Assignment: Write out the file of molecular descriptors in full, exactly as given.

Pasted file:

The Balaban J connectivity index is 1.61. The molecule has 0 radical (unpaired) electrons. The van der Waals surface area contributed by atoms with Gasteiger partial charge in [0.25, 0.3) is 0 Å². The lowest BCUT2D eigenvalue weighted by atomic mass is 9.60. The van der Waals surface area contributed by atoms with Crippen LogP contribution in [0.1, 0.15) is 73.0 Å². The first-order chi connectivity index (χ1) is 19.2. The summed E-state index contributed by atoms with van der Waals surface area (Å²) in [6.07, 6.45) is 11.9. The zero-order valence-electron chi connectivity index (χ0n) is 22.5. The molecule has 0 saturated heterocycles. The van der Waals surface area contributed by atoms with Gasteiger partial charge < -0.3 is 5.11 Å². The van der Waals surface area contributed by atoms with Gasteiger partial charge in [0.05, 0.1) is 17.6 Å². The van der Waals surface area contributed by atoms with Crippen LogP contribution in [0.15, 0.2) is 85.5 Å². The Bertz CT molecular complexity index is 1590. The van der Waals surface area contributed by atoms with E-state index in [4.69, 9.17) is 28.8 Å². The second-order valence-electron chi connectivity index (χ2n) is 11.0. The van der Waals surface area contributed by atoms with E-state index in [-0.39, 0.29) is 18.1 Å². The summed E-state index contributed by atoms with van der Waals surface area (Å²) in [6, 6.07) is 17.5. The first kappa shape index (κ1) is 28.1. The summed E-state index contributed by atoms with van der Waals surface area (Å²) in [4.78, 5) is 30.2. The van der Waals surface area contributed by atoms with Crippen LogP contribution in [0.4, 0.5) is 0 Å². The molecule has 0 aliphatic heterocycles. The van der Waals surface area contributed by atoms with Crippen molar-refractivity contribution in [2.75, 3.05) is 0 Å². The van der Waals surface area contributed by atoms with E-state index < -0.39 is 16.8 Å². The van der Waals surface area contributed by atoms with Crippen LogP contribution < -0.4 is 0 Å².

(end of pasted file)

The Balaban J connectivity index is 1.61. The molecule has 0 radical (unpaired) electrons. The van der Waals surface area contributed by atoms with Gasteiger partial charge in [0.25, 0.3) is 0 Å². The lowest BCUT2D eigenvalue weighted by atomic mass is 9.60. The van der Waals surface area contributed by atoms with Crippen LogP contribution in [0.1, 0.15) is 73.0 Å². The first-order chi connectivity index (χ1) is 19.2. The summed E-state index contributed by atoms with van der Waals surface area (Å²) in [6.07, 6.45) is 11.9. The zero-order valence-electron chi connectivity index (χ0n) is 22.5. The molecule has 0 saturated heterocycles. The van der Waals surface area contributed by atoms with Gasteiger partial charge < -0.3 is 5.11 Å². The van der Waals surface area contributed by atoms with Gasteiger partial charge in [0.05, 0.1) is 17.6 Å². The van der Waals surface area contributed by atoms with Crippen LogP contribution in [0.15, 0.2) is 85.5 Å². The Bertz CT molecular complexity index is 1590. The van der Waals surface area contributed by atoms with E-state index in [4.69, 9.17) is 28.8 Å². The second-order valence-electron chi connectivity index (χ2n) is 11.0. The van der Waals surface area contributed by atoms with E-state index in [-0.39, 0.29) is 18.1 Å². The summed E-state index contributed by atoms with van der Waals surface area (Å²) in [6, 6.07) is 17.5. The first kappa shape index (κ1) is 28.1. The summed E-state index contributed by atoms with van der Waals surface area (Å²) in [4.78, 5) is 30.2. The van der Waals surface area contributed by atoms with Crippen LogP contribution in [0.4, 0.5) is 0 Å². The molecule has 0 aliphatic heterocycles. The van der Waals surface area contributed by atoms with Crippen molar-refractivity contribution in [2.75, 3.05) is 0 Å². The van der Waals surface area contributed by atoms with E-state index < -0.39 is 16.8 Å². The van der Waals surface area contributed by atoms with Crippen LogP contribution < -0.4 is 0 Å².